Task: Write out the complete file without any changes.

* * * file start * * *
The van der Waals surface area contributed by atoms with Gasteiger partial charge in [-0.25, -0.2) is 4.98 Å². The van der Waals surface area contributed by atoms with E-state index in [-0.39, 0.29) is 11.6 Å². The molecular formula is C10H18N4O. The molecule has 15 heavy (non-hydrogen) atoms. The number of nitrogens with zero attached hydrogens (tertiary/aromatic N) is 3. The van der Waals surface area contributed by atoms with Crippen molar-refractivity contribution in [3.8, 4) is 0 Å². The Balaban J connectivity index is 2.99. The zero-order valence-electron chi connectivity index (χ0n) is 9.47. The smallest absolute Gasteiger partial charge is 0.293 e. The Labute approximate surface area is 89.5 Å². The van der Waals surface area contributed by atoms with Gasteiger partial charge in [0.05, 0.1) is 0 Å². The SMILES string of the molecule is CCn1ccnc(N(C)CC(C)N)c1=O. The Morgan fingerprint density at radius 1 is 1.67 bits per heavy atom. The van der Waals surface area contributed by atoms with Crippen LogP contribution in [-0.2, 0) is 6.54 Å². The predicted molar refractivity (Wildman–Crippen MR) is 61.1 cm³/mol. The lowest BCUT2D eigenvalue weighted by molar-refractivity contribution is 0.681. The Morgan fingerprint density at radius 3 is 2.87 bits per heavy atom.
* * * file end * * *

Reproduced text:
The van der Waals surface area contributed by atoms with Gasteiger partial charge in [-0.25, -0.2) is 4.98 Å². The van der Waals surface area contributed by atoms with E-state index in [-0.39, 0.29) is 11.6 Å². The molecular formula is C10H18N4O. The molecule has 15 heavy (non-hydrogen) atoms. The number of nitrogens with zero attached hydrogens (tertiary/aromatic N) is 3. The van der Waals surface area contributed by atoms with Crippen molar-refractivity contribution in [3.8, 4) is 0 Å². The Balaban J connectivity index is 2.99. The zero-order valence-electron chi connectivity index (χ0n) is 9.47. The smallest absolute Gasteiger partial charge is 0.293 e. The Labute approximate surface area is 89.5 Å². The van der Waals surface area contributed by atoms with Gasteiger partial charge in [0.05, 0.1) is 0 Å². The SMILES string of the molecule is CCn1ccnc(N(C)CC(C)N)c1=O. The Morgan fingerprint density at radius 1 is 1.67 bits per heavy atom. The van der Waals surface area contributed by atoms with Crippen LogP contribution in [-0.2, 0) is 6.54 Å². The predicted molar refractivity (Wildman–Crippen MR) is 61.1 cm³/mol. The lowest BCUT2D eigenvalue weighted by molar-refractivity contribution is 0.681. The Morgan fingerprint density at radius 3 is 2.87 bits per heavy atom.